Don't read the front side of your paint tubes! Many manufacturers use brand-specific color names (Winsor and Newton has many, for example, such as Winsor Violet, Winsor Blue, etc). This is a way of generating brand loyalty; customers believe that a color is exclusive to that one brand. When in reality, these colors are made with the same pigments that every other manufacturer uses.
The best way of finding out what's inside your paint is to look at the back. By looking at the pigments listed, we can find out exactly what is inside. Referencing W&N again, we can determine that the pigment used in Winsor Violet is really just Dioxazine Violet, which is widely available elsewhere.
The Old Holland tube above is made with Zinc Oxide (PW4) and Titanium dioxide (PW6).
All artist's grade oil colors will have the pigments listed on the back side of the label. Many brands will also list the binding oil(s) used. This is your ingredients list. Some brands list out the name of the pigment, some will just list the shorthand code. This shorthand code is universal and consistent between brands. The Color Of Art has an excellent database which lists all the different pigments and their properties.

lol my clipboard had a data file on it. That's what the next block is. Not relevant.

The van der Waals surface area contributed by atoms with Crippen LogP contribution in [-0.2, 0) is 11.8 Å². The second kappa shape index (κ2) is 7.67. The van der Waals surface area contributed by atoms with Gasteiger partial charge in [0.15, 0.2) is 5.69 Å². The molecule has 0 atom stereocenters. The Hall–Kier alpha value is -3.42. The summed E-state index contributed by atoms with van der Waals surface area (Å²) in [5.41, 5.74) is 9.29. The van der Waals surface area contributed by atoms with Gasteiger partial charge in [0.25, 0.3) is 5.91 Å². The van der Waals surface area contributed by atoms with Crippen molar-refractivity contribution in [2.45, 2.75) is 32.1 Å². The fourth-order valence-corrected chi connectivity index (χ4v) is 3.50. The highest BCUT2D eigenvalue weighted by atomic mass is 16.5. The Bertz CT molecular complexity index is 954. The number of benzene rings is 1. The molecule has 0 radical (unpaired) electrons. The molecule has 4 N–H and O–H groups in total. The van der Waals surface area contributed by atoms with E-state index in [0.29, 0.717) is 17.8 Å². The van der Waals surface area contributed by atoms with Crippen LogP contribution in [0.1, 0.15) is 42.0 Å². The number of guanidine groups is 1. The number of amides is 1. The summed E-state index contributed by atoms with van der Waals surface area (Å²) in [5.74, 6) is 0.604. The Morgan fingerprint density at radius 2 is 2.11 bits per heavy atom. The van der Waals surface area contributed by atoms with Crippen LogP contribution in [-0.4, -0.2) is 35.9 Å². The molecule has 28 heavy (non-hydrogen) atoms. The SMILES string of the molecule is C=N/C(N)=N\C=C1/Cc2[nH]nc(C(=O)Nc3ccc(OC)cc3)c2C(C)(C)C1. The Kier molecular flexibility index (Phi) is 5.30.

By paying attention to what pigments are in your paint, you can make more informed decisions about your supplies.